News Digest — 11/10/20
IDF’s Kochavi To Knesset: ‘Coronavirus Won’t Stop IDF From War Readiness’
“The IDF will be ready for all eventualities of war regardless of the unique challenges posed by the coronavirus,” IDF Chief of Staff Lt.-Gen. Aviv Kochavi said on Tuesday (10th) in his first public appearance to the Knesset Foreign Affairs and Defense Committee.
Though Kochavi is closing in on 2 years in office, during most of his tenure, the Knesset was not in session due to three rounds of elections.
Kochavi said that “our job is to strengthen deterrence; to defend on all fronts and dimensions; to strike the enemy as much as we can.”
He said the IDF needs “to prepare and be ready for war in order to win decisively, while at the same time to maintain ourselves as an organization with values that set an example.”
The military chief said “the IDF is focused on this, and we mean to continue to do this despite all of the challenges – budgetary, social, and the challenge of corona. We do not have the privilege to take liberties. We need an army which is trained and ready in all circumstances.”
Committee Chairman Zvi Hauser responded: “You are leading the IDF in one of the most challenging periods that there has been.”
He said that the IDF currently must achieve greater deterrence and a greater level of deadliness so that it can “win in the moment of truth.” Hauser stressed that the Knesset’s role is to perform oversight to make sure that Kochavi and the government executive branch do all they can to achieve these goals.
The committee chairman said he sympathized with the challenges that Kochavi must endure during corona and a period of unprecedented political instability, adding it was unacceptable that the Knesset has not passed a budget for the IDF for nearly three years.
Hamas Recruiting Teens To Stage Terror Attacks
Two Palestinian teenagers were arrested and charged with terror offenses after it was discovered that they had been recruited by the Hamas terror group in Gaza to carry out attacks against Israelis in the area of south Jerusalem, the General Security Service said Monday (9th).
The GSS, Israel’s equivalent of the FBI, issued a statement that the two minors were arrested in October after being scouted and recruited by Hamas on social media. The security agency often delays release of information during the initial phases of investigations.
According to the GSS, the two were recruited by a Hamas operative named Balal Kardi, who lives in the Gaza Strip and is a member of the terror group’s cyber unit. The investigation showed that the two were expected to receive weapons, ammunition, uniforms and money that would be used in the attacks.
The two recruits even tried to manufacture their own pipe bombs, but the investigation showed that they did not manage to produce any bombs of quality.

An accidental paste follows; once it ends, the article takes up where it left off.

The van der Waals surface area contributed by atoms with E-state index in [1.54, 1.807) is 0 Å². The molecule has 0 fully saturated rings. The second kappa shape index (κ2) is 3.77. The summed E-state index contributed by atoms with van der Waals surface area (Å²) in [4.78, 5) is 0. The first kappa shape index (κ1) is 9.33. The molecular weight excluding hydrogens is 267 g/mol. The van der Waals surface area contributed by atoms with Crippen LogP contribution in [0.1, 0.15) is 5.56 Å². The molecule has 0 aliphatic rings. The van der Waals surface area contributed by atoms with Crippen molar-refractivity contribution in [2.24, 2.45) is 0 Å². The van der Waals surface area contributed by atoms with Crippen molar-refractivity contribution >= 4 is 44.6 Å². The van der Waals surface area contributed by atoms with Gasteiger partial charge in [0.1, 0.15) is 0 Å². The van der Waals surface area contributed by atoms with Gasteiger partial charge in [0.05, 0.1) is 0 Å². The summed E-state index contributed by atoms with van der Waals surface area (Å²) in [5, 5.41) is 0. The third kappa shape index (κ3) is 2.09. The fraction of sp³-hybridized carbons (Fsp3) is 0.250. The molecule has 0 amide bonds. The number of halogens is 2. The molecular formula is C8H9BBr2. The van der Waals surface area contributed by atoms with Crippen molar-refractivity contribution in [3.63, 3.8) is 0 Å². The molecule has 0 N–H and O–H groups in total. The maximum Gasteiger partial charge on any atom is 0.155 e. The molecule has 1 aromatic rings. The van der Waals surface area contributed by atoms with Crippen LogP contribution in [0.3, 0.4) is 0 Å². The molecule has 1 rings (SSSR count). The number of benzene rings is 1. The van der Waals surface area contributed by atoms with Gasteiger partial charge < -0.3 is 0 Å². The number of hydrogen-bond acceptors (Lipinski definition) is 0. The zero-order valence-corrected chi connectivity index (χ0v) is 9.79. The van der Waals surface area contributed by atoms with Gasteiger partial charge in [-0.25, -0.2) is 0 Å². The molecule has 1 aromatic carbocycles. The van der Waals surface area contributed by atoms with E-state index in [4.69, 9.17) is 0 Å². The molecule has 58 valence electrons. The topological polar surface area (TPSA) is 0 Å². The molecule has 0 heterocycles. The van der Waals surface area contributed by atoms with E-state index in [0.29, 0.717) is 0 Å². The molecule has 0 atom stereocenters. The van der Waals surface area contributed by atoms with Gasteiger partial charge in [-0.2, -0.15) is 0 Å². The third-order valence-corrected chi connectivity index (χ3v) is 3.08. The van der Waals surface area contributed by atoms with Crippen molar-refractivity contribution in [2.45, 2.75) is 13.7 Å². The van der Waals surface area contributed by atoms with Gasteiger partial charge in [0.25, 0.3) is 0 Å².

Hamas promised that in return for their actions, the youths would receive sums of money and a commitment that Hamas in the Gaza Strip would take responsibility for their actions.
Also, the two were asked to scout for possible locations to abduct Israeli citizens near their place of residence, apparently in one of the villages in the Gush Etzion bloc south of Jerusalem.
Both teens, one 16, were asked to gather intelligence about nearby Israeli towns and provide photographs of the town of Bat Ayin and Kibbutz Kfar Etzion, along with maps and gathering points of IDF forces in the area.
That is the exact same area where three Israeli high school students were kidnapped and murdered by Hamas in 2014, sparking Operation Protective Edge – a seven-week conflict in which Hamas and other terror groups fired almost 5,000 rockets and mortars at Israel.
Indictments against the two were filed this month in the Military Juvenile Court in Judea, the GSS said.
(israelhayom; ynetnews.com; worldisraelnews.com)
Palestinian Negotiator Saeb Erekat, 65, Dies Of Coronavirus
Palestinian senior official Saeb Erekat died from COVID-19 on Tuesday (10th) at Hadassah Hospital in Jerusalem. Erekat served as PLO Secretary-General and chief negotiator.
Erekat, 65, has been one of the Palestinians most recognizable faces over the past several decades, serving as a senior negotiator in talks with Israel and making frequent media appearances.
He was also a senior adviser to late Palestinian leader Yasser Arafat, the father of modern terrorism, and current Palestinian Authority Chairman Mahmoud Abbas.
Erekat was transferred to Hadassah Hospital from the Palestinian Authority on October 18. The hospital said at the time that his condition was “critical but stable.”
Erekat’s case was complicated given his history of health issues, including a lung transplant in the U.S. in 2017.